Seen and Unseen Value

The idea at the heart of agile development is really very simple: many incremental, functional improvements create more value than one big, centralized push. At 8th Light, we demo completed features to our clients at the end of each weekly iteration. It’s a chance to show clients that we’re making progress and creating tangible value. Perhaps more important, it shortens the feedback loop between feature ideas and implementation.

A good user story creates “business value.” But note the “business.” There are many story-like tasks that create lots of value for developers. Refactoring crufty code into something more stable and extensible always extends its lifespan. Speeding up the test suite might mean writing twice as fast. A new design pattern or library behind the scenes can eliminate scores of future headaches. And yet none of these improvements are visible, and none really create business value. They all have second-order effects on business value, usually on scales longer than one week, but the immediate effects are invisible.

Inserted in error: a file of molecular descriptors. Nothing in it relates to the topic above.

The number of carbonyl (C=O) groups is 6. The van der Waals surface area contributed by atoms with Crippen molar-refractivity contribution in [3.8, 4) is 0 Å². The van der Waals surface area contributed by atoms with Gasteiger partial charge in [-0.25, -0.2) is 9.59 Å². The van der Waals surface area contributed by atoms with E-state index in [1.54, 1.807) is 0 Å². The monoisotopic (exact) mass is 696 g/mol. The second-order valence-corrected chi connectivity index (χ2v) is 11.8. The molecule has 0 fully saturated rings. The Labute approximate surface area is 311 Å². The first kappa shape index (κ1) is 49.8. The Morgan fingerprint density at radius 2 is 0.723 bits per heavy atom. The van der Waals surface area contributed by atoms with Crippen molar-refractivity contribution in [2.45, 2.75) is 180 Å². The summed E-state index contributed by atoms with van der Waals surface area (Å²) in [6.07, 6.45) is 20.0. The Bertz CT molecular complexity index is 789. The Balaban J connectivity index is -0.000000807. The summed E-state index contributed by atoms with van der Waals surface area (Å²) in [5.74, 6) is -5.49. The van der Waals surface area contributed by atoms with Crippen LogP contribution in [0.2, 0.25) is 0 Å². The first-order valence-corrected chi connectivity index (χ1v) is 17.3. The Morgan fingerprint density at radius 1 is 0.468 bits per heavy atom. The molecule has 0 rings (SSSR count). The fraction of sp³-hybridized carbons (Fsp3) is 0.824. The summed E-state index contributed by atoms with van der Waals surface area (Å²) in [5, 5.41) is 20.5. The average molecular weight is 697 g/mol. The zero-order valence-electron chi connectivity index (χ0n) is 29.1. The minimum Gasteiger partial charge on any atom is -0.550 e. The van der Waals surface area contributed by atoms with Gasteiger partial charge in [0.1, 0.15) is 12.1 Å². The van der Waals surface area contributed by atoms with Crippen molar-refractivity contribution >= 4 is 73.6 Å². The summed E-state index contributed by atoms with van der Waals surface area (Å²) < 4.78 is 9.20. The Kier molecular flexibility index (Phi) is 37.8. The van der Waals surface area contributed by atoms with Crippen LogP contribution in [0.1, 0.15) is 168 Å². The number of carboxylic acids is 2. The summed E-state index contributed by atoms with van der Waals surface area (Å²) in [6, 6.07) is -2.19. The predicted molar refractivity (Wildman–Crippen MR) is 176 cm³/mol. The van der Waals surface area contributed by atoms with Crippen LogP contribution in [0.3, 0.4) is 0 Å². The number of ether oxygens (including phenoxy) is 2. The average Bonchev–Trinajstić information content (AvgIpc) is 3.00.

It’s easy to spend a whole week on pseudostories with nothing visible to show. (I’ve certainly done it!) And it’s easy to feel resentful when lots of work looks like nothing new at all. But consider a client’s perspective and invisible efficiencies start to look pretty lame: imagine a carpenter showing off her rad new nailgun (twice as fast as a hammer!) instead of the house she’s supposed to be building.

Unseen improvements are hugely helpful, but they don’t count if they aren’t visible. That doesn’t mean they can’t be made to count. It can require creativity, but it’s possible to make unseen improvements more obvious–show, don’t tell, as the writer’s adage goes. Show how using a repository makes it easy to swap in new data sources. Show the new views that reuse carefully extracted components. Show a new feature that Clojurescript made possible. Setting visible goals along the way makes unseen value clear.